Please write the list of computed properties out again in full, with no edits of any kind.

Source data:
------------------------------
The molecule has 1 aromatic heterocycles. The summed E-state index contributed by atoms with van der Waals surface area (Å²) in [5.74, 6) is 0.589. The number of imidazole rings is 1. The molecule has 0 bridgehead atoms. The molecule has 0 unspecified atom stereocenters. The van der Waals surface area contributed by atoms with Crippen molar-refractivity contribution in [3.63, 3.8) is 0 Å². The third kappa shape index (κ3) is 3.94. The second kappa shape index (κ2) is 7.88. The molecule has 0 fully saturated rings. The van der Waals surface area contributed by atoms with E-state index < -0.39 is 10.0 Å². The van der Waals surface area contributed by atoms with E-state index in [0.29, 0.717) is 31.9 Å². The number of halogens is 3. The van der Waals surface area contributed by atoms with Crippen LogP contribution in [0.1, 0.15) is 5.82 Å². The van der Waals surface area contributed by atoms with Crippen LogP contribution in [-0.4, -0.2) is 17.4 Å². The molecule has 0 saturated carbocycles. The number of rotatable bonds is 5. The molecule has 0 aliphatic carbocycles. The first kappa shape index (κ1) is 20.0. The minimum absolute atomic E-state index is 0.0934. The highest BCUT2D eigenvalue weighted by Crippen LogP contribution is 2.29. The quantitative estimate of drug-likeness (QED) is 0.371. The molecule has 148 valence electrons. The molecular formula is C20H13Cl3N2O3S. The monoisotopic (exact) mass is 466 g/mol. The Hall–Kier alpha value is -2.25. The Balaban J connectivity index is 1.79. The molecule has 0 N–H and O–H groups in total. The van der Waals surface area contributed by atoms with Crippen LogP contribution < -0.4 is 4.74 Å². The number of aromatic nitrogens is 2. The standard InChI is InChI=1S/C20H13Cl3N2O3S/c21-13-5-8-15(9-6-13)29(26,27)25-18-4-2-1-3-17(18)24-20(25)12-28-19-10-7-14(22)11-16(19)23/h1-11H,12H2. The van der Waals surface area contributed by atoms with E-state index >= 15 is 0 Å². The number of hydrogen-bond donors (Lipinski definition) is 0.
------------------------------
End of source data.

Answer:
The molecule has 1 aromatic heterocycles. The summed E-state index contributed by atoms with van der Waals surface area (Å²) in [5.74, 6) is 0.589. The number of imidazole rings is 1. The molecule has 0 bridgehead atoms. The molecule has 0 unspecified atom stereocenters. The van der Waals surface area contributed by atoms with Crippen molar-refractivity contribution in [3.63, 3.8) is 0 Å². The third kappa shape index (κ3) is 3.94. The second kappa shape index (κ2) is 7.88. The molecule has 0 fully saturated rings. The van der Waals surface area contributed by atoms with E-state index < -0.39 is 10.0 Å². The van der Waals surface area contributed by atoms with E-state index in [0.29, 0.717) is 31.9 Å². The number of halogens is 3. The van der Waals surface area contributed by atoms with Crippen LogP contribution in [0.1, 0.15) is 5.82 Å². The van der Waals surface area contributed by atoms with Crippen LogP contribution in [-0.4, -0.2) is 17.4 Å². The molecule has 0 saturated carbocycles. The number of rotatable bonds is 5. The molecule has 0 aliphatic carbocycles. The first kappa shape index (κ1) is 20.0. The minimum absolute atomic E-state index is 0.0934. The highest BCUT2D eigenvalue weighted by Crippen LogP contribution is 2.29. The quantitative estimate of drug-likeness (QED) is 0.371. The molecule has 148 valence electrons. The molecular formula is C20H13Cl3N2O3S. The monoisotopic (exact) mass is 466 g/mol. The Hall–Kier alpha value is -2.25. The Balaban J connectivity index is 1.79. The molecule has 0 N–H and O–H groups in total. The van der Waals surface area contributed by atoms with Crippen LogP contribution < -0.4 is 4.74 Å². The number of aromatic nitrogens is 2. The standard InChI is InChI=1S/C20H13Cl3N2O3S/c21-13-5-8-15(9-6-13)29(26,27)25-18-4-2-1-3-17(18)24-20(25)12-28-19-10-7-14(22)11-16(19)23/h1-11H,12H2. The van der Waals surface area contributed by atoms with E-state index >= 15 is 0 Å². The number of hydrogen-bond donors (Lipinski definition) is 0.